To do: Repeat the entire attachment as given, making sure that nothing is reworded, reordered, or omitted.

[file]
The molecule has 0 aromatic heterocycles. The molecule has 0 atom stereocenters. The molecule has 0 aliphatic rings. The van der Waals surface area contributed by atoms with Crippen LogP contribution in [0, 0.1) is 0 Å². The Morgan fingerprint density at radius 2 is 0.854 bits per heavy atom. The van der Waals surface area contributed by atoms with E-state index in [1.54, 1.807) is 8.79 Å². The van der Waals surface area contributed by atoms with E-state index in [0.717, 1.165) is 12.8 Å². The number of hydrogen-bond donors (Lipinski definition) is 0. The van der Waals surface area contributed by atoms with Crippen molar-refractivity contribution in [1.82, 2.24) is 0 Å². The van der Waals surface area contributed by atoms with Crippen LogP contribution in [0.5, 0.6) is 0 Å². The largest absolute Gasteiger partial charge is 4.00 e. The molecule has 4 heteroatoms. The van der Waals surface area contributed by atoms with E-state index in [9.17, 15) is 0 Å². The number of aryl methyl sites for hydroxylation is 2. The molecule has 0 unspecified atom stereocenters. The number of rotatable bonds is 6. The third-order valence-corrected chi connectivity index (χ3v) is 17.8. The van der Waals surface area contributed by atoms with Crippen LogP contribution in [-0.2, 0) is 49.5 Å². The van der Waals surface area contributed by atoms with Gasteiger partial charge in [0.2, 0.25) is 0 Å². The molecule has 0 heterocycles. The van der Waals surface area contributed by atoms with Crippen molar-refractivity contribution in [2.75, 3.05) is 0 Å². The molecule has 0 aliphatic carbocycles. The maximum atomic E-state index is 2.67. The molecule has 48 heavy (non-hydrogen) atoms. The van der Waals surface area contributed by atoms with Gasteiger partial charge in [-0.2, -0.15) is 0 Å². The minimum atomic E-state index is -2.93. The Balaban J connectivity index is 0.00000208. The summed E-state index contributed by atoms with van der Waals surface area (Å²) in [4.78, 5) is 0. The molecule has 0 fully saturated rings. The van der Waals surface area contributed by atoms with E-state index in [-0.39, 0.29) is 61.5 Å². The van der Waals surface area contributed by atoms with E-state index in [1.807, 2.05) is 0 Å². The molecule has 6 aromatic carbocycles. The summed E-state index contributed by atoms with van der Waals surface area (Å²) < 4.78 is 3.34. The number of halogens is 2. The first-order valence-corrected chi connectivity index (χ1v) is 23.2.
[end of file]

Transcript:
The molecule has 0 aromatic heterocycles. The molecule has 0 atom stereocenters. The molecule has 0 aliphatic rings. The van der Waals surface area contributed by atoms with Crippen LogP contribution in [0, 0.1) is 0 Å². The Morgan fingerprint density at radius 2 is 0.854 bits per heavy atom. The van der Waals surface area contributed by atoms with E-state index in [1.54, 1.807) is 8.79 Å². The van der Waals surface area contributed by atoms with E-state index in [0.717, 1.165) is 12.8 Å². The number of hydrogen-bond donors (Lipinski definition) is 0. The van der Waals surface area contributed by atoms with Crippen molar-refractivity contribution in [1.82, 2.24) is 0 Å². The van der Waals surface area contributed by atoms with Crippen LogP contribution in [0.5, 0.6) is 0 Å². The largest absolute Gasteiger partial charge is 4.00 e. The molecule has 4 heteroatoms. The van der Waals surface area contributed by atoms with E-state index in [9.17, 15) is 0 Å². The number of aryl methyl sites for hydroxylation is 2. The molecule has 0 unspecified atom stereocenters. The number of rotatable bonds is 6. The third-order valence-corrected chi connectivity index (χ3v) is 17.8. The van der Waals surface area contributed by atoms with Crippen LogP contribution in [-0.2, 0) is 49.5 Å². The van der Waals surface area contributed by atoms with Gasteiger partial charge in [0.2, 0.25) is 0 Å². The molecule has 0 heterocycles. The van der Waals surface area contributed by atoms with Crippen molar-refractivity contribution in [2.75, 3.05) is 0 Å². The molecule has 0 aliphatic carbocycles. The maximum atomic E-state index is 2.67. The molecule has 48 heavy (non-hydrogen) atoms. The van der Waals surface area contributed by atoms with Gasteiger partial charge in [-0.2, -0.15) is 0 Å². The minimum atomic E-state index is -2.93. The Balaban J connectivity index is 0.00000208. The summed E-state index contributed by atoms with van der Waals surface area (Å²) in [4.78, 5) is 0. The molecule has 0 fully saturated rings. The van der Waals surface area contributed by atoms with E-state index in [-0.39, 0.29) is 61.5 Å². The van der Waals surface area contributed by atoms with E-state index in [1.807, 2.05) is 0 Å². The molecule has 6 aromatic carbocycles. The summed E-state index contributed by atoms with van der Waals surface area (Å²) < 4.78 is 3.34. The number of halogens is 2. The first-order valence-corrected chi connectivity index (χ1v) is 23.2.